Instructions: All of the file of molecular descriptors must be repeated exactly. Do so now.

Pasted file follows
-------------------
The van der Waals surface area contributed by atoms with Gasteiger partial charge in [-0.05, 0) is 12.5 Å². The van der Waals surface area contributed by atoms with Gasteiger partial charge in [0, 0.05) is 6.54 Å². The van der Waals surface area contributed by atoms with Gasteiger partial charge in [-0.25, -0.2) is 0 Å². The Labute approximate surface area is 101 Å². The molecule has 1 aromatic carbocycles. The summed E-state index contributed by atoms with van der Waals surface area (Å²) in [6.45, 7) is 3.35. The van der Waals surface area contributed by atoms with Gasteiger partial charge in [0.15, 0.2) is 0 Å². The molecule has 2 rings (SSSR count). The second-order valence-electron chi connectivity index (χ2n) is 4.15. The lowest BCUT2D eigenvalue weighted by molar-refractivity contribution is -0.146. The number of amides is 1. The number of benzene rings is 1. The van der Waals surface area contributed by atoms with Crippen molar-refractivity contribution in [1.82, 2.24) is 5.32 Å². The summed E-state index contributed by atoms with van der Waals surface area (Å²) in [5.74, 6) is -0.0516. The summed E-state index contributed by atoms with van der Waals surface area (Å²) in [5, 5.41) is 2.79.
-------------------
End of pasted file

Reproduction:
The van der Waals surface area contributed by atoms with Gasteiger partial charge in [-0.05, 0) is 12.5 Å². The van der Waals surface area contributed by atoms with Gasteiger partial charge in [0, 0.05) is 6.54 Å². The van der Waals surface area contributed by atoms with Gasteiger partial charge in [-0.25, -0.2) is 0 Å². The Labute approximate surface area is 101 Å². The molecule has 1 aromatic carbocycles. The summed E-state index contributed by atoms with van der Waals surface area (Å²) in [6.45, 7) is 3.35. The van der Waals surface area contributed by atoms with Gasteiger partial charge in [0.15, 0.2) is 0 Å². The molecule has 2 rings (SSSR count). The second-order valence-electron chi connectivity index (χ2n) is 4.15. The lowest BCUT2D eigenvalue weighted by molar-refractivity contribution is -0.146. The number of amides is 1. The number of benzene rings is 1. The van der Waals surface area contributed by atoms with Crippen molar-refractivity contribution in [1.82, 2.24) is 5.32 Å². The summed E-state index contributed by atoms with van der Waals surface area (Å²) in [5.74, 6) is -0.0516. The summed E-state index contributed by atoms with van der Waals surface area (Å²) in [5, 5.41) is 2.79.